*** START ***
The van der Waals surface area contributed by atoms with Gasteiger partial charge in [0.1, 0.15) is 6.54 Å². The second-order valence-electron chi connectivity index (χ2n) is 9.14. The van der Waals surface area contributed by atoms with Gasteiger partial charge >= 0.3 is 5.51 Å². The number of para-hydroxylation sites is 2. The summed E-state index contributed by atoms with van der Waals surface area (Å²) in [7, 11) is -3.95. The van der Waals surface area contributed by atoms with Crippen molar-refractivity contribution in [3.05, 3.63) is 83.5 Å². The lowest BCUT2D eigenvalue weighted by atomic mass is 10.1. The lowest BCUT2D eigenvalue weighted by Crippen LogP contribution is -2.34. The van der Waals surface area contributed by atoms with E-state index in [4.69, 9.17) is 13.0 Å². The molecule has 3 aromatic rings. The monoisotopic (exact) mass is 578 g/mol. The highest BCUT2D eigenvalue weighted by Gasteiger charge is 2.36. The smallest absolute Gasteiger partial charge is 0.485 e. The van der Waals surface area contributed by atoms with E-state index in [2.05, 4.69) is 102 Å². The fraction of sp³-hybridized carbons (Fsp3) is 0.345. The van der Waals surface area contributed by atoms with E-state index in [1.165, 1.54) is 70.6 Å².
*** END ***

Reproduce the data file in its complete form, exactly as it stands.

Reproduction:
The van der Waals surface area contributed by atoms with Gasteiger partial charge in [0.1, 0.15) is 6.54 Å². The second-order valence-electron chi connectivity index (χ2n) is 9.14. The van der Waals surface area contributed by atoms with Gasteiger partial charge >= 0.3 is 5.51 Å². The number of para-hydroxylation sites is 2. The summed E-state index contributed by atoms with van der Waals surface area (Å²) in [7, 11) is -3.95. The van der Waals surface area contributed by atoms with Crippen molar-refractivity contribution in [3.05, 3.63) is 83.5 Å². The lowest BCUT2D eigenvalue weighted by atomic mass is 10.1. The lowest BCUT2D eigenvalue weighted by Crippen LogP contribution is -2.34. The van der Waals surface area contributed by atoms with E-state index in [4.69, 9.17) is 13.0 Å². The molecule has 3 aromatic rings. The monoisotopic (exact) mass is 578 g/mol. The highest BCUT2D eigenvalue weighted by Gasteiger charge is 2.36. The smallest absolute Gasteiger partial charge is 0.485 e. The van der Waals surface area contributed by atoms with E-state index in [2.05, 4.69) is 102 Å². The fraction of sp³-hybridized carbons (Fsp3) is 0.345. The van der Waals surface area contributed by atoms with E-state index in [1.165, 1.54) is 70.6 Å².